How Innovation Champions Frame the Future: Three Visions for Digital Transformation of Construction
Digital technologies are expected to create transformational change in the construction sector. Previous studies have either anticipated the impact of individual technologies or outlined a number of nontechnology-focused future scenarios. There is comparatively little work on how innovation champions frame the future by combining a range of digital technologies and trends (such as big data, the internet of things, and automation) to transform construction. Drawing on an interview-based study with UK construction professionals, this paper presents three emergent visions for digital transformation of the sector. These visions are efficient construction, user-data-driven built environment, and value-driven computational design.
Reframing Systems Integration: A Process Perspective on Projects
The delivery of large-scale technical systems is achieved through project organizing. The concept of systems integration, with its distinct focus on the systems that projects deliver, is theoretically important as projects become more complex and face significant uncertainty. We reframe systems integration in interorganizational projects as a flexible and adaptive process of making constituent parts of systems work together. This process involves boundary-spanning structures and activities to address emergent complexity and uncertainty (that are both technological and organizational in nature). We discuss implications and highlight areas for further research on projects.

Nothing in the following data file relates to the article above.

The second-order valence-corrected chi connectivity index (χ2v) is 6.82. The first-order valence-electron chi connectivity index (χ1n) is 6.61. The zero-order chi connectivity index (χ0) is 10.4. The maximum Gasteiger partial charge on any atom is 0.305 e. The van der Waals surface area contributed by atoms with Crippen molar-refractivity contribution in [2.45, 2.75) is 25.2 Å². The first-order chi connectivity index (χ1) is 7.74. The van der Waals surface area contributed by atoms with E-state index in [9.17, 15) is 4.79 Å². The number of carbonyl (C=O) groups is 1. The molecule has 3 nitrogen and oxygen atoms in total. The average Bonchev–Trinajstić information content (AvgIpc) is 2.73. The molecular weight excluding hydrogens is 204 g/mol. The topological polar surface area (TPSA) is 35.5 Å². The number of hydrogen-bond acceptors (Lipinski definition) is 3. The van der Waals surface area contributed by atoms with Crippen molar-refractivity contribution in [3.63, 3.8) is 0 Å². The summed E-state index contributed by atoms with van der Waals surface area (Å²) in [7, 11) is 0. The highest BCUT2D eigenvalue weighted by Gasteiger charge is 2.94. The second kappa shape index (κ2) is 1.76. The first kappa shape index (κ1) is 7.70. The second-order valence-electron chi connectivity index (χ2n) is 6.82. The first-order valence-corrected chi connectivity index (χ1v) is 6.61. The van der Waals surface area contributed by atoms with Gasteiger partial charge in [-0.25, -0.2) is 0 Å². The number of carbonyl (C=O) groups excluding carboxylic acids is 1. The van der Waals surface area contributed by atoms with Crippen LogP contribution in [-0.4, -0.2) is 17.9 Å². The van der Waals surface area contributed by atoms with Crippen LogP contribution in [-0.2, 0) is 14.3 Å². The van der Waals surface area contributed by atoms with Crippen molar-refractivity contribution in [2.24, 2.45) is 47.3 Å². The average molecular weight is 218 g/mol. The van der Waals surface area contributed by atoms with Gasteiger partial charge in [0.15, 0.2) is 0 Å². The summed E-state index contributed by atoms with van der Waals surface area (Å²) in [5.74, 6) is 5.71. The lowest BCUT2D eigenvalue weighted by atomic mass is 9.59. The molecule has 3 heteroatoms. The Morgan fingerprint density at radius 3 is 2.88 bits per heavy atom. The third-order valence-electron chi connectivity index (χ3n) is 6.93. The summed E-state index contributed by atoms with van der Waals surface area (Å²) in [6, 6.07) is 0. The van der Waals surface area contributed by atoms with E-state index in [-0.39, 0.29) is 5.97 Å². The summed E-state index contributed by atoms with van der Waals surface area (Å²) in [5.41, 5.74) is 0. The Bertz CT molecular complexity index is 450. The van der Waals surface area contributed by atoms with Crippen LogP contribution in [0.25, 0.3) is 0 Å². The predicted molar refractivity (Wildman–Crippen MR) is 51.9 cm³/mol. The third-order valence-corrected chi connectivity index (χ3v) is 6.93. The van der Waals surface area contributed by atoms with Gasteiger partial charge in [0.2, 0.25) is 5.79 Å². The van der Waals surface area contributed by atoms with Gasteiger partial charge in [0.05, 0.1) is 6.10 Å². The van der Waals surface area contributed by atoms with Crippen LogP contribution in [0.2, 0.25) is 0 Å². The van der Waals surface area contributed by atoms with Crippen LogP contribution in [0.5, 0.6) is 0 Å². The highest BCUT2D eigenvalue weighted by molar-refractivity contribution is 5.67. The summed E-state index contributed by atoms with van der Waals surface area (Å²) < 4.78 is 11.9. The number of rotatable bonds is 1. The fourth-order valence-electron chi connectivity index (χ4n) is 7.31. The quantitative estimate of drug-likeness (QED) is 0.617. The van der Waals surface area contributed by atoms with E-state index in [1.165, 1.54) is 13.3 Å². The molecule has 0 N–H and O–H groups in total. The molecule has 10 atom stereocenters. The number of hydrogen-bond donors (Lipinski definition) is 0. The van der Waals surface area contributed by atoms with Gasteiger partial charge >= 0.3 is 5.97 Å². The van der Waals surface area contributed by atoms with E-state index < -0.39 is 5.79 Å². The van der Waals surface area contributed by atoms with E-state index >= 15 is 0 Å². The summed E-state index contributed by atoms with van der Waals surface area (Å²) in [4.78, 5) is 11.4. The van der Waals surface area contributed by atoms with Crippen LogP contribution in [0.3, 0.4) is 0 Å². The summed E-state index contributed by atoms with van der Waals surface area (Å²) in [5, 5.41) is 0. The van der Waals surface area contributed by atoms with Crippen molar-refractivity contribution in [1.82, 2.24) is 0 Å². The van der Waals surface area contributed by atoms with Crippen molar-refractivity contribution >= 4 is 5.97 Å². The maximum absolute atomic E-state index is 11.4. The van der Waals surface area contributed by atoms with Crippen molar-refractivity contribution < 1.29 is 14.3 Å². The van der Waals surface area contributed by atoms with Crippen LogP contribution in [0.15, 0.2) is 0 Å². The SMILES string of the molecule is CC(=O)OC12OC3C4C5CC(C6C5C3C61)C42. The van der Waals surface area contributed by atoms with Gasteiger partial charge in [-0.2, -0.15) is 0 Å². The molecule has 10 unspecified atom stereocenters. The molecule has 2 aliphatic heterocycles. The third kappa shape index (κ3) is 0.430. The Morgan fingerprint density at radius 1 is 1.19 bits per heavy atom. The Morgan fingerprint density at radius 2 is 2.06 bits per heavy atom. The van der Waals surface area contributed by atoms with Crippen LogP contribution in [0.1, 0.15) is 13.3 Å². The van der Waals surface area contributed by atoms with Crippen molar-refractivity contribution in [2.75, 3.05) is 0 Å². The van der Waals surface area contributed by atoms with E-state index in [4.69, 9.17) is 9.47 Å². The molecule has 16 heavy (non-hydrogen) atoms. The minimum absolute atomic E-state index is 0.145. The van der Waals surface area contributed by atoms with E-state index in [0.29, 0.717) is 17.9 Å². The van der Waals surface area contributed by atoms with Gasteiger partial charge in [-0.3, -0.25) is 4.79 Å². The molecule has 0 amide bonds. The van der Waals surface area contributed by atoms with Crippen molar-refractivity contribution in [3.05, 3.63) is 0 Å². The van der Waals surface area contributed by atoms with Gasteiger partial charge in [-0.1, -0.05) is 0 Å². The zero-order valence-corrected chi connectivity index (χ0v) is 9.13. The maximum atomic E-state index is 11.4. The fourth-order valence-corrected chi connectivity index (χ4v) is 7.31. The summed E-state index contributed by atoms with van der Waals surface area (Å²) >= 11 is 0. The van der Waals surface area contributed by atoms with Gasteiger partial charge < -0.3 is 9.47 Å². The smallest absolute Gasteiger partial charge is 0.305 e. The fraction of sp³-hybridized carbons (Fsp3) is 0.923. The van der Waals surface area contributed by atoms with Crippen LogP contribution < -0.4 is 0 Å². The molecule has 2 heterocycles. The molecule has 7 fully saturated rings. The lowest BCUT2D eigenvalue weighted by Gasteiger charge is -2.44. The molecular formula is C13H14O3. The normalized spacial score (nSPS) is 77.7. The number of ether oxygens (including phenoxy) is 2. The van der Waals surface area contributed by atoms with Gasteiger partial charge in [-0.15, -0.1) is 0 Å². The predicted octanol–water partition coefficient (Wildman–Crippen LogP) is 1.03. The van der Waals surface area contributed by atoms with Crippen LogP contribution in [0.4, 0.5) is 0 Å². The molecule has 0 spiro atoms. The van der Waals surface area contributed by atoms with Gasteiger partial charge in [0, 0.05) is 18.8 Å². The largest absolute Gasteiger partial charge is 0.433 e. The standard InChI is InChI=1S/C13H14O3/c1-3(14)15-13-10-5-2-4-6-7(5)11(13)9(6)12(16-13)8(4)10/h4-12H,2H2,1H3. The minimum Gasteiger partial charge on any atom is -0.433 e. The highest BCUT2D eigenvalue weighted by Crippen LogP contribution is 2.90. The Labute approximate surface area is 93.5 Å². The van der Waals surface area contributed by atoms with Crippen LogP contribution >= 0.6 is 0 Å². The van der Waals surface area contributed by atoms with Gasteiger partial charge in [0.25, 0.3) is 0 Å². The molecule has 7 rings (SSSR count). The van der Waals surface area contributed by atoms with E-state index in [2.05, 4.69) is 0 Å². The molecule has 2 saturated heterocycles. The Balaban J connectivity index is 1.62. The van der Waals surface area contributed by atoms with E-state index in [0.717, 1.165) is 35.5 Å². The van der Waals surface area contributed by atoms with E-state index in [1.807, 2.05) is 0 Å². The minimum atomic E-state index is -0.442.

A research agenda on systems approaches to infrastructure
At a time of system shocks, significant underlying challenges are revealed in current approaches to delivering infrastructure, including that infrastructure users in many societies feel distant from nature. We set out a research agenda on systems approaches to infrastructure, drawing on ten years of interdisciplinary work on operating infrastructure, infrastructure interventions and lifecycles. Research insights and directions on complexity, systems integration, data-driven systems engineering, infrastructure life-cycles, and the transition towards zero pollution are summarised. This work identifies a need to better understand the natural and societal impacts of infrastructure interventions under uncertainty. We argue for a change in current approaches to infrastructure: starting from the natural environment and its resources, encompassing societal use of infrastructure and the supporting infrastructure assets and services.